Lizzie contributed not only to the laughs, but occasionally played a great straight man to Doug when he was taking the piss out of some pompous twit.


Doug and Miss Lizzie invited us to stay with them at their beautiful spread in Bilpin, about 90km west of Sydney in the Blue Mountains. The property was anchored by a majestic, stone, convict-built cottage set in a beautiful apple farm.

However, the property was often threatened by bushfires, so I was always calling Doug to ensure the property was safe. Magically, the house and outbuildings were never threatened by fire. In the end the conversations went like this - Me: "It's JC Dougie." Doug: "It's okay JC, no worries, now piss off."


Once we agreed to a short tour of the Blue Mountains. I took along one of the then-new Jaguar F-type roadsters, and Doug and Lizzie joined my wife Yvonne and I in their Aston Martin DB9 Volante for a very enjoyable drive along Bell’s Line-of-Roads, swapping cars.

We took a pit stop at one of Doug’s favourite local restaurants where we paused for a long lunch. The girls drove back to cottage. My wife's sense of humour was on the same wavelength as Doug's and they got along famously.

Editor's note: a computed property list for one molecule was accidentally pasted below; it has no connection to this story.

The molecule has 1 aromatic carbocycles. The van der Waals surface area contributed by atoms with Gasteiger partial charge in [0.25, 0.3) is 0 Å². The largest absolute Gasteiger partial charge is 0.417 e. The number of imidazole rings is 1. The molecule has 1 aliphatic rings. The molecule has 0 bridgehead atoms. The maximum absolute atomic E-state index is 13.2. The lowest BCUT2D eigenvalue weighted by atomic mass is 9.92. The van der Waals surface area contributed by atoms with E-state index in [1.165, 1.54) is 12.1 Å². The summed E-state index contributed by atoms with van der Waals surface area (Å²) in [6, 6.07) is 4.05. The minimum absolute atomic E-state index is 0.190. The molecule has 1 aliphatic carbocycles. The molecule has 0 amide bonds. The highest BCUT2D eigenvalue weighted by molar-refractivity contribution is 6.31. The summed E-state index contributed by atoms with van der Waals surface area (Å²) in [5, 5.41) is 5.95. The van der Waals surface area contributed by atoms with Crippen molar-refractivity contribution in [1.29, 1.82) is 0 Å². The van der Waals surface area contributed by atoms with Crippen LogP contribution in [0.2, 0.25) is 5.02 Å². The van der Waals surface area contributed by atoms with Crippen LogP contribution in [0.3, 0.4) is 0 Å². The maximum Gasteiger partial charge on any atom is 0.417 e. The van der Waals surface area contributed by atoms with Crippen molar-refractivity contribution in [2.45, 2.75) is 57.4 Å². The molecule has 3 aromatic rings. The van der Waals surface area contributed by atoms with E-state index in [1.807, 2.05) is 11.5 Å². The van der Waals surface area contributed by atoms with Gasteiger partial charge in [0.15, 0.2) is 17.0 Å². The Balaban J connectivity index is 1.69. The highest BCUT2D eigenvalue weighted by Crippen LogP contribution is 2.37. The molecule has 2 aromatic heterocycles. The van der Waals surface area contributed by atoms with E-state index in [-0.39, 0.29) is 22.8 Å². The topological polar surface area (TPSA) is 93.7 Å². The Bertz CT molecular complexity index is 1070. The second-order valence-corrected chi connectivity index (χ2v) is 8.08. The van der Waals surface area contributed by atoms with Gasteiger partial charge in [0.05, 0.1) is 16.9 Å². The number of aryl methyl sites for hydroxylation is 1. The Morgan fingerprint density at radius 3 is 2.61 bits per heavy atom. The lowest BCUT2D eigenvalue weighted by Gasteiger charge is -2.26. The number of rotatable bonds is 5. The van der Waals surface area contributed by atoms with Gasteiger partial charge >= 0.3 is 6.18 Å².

Doug and Lizzie also owned a beautiful penthouse apartment on one of the old, reclaimed industrial wharves on Sydney’s harbourside.

After leaving radio, Doug and Lizzie settled down to a quiet, private life, and about the only thing that could tempt Doug to leave his guitars and his stereo, was a trip on Sydney harbour on his classic catamaran.


They visited us on the Gold Coast in 2013 for some of Yvonne's famous fruitcake, and were in great spirits.

The last time I saw Doug was in 2015, but we kept in touch by phone. I’m thrilled to have enjoyed such a long, respectful and affectionate friendship with Doug and Lizzie over so many years. He brought smiles to everyone he met, and entertained millions with his sharp wit, pungent humour, and completely irreverent style. His Sydney audiences loved him, as did I.